A new report from eMarketer notes that, yes, Snapchat continues to grow and that’s good news as it approaches its IPO. But a lot of that growth is coming from middle-aged people, who are, as you’ve no doubt experienced, total downers.
“This year, 6.4% of Snapchat’s users will be between 45 and 54, up from the 4.2% previously projected,” eMarketer reports, and it’s not done with this alarming bulletin. “In fact, projections for users all ages 45 and older have been adjusted upward. Meanwhile, projections for users 24 and younger have decreased slightly, as competition from rival Instagram heats up.”
Here in the Northeast, tree-huggers have nervously watched the progression of the invasive ash borer, devouring every ash there is. It’s sad to see, and so far unstoppable. Probably, the same is true for older demos smudging youth-focused social sites.
For years, Facebook has faced the nagging rumor that it’s the place where old people go, even as it’s really become the place for everybody to be.
Snapchat is being used by older demos as a place to watch content from networks and the NFL and the like, but not to communicate with each other with visuals, as the Snapchat name connotes rather exactly.
Younger Snapchatters are still there, but just not growing in any exciting way, by Internet standards. Whereas the growth in young/young adult demos is still going up by double-digit percentages, they’re not crazy numbers anymore.
Between 2015 and 2016, Snapchat’s 25-34 year old users increased by 48.3%. But this year, eMarketer says it will decrease to far less stop-the-presses-worthy 13.9%. And that’s true for all the young demos.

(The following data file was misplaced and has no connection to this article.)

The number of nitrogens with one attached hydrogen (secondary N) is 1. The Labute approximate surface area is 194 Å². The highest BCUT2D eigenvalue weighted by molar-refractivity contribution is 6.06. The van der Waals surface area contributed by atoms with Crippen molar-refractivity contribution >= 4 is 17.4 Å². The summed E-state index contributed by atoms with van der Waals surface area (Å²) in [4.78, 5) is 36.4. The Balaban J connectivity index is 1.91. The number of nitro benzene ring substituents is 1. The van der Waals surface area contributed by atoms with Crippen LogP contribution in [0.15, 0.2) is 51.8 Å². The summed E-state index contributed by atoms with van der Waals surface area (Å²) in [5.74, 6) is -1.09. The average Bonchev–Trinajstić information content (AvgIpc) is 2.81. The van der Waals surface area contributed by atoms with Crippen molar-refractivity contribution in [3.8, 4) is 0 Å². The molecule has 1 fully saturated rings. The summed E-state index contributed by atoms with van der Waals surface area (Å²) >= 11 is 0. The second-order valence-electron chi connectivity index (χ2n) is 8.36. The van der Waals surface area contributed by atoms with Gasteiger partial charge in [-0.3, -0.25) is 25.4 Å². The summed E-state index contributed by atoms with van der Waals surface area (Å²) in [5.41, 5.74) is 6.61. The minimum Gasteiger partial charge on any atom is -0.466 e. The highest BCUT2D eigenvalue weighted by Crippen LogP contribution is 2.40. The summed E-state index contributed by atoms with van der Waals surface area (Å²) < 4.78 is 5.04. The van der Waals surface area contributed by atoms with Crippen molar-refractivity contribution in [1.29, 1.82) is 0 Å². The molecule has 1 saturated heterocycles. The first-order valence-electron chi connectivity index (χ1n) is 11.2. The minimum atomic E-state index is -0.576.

Old folks? There will be nearly 33% more 55-64s in 2017 than the year before, though still a piddly number in real terms--just 2.4 million people. But it’s where the growth is, statistically.
Yet Snapchat isn’t going to make it easy for older people to use it. In fact, in its SEC filing for its IPO, it felt compelled to explain to investors, with illustrations, just how in the world to use Snapchat.
That it’s hard to use is why young people like it. They get it; you don’t. One essayist refers to its “minimalistic, parent-excluding brand aesthetic.”
Maybe because The Washington Post’s new front page motto is fresh in my head, I recollect its old marketing tagline, and it applies to Snapchat: “If you don’t get it, you don’t get it.” It’s like, “Stay away.”
So that march of older users doesn’t appear to ever be amounting to much; they’re just there to watch, not participate and that’s the way Snapchat wants it.
The eMarketer report notes a soft spot for Snapchat. In the last little while Facebook has ripped off Snapchat’s Story feature and continues to grow. At this point, Snapchat trails Instagram’s subscriber count by just 6.8 million, but eMarketer says Instagram’s poised to increase that lead to 9.5 million by 2021.
It seems Snapchat is banking more on keeping its established users engaged--the typical Snapchat user goes there an astonishing 18 times a day--than working on the body count.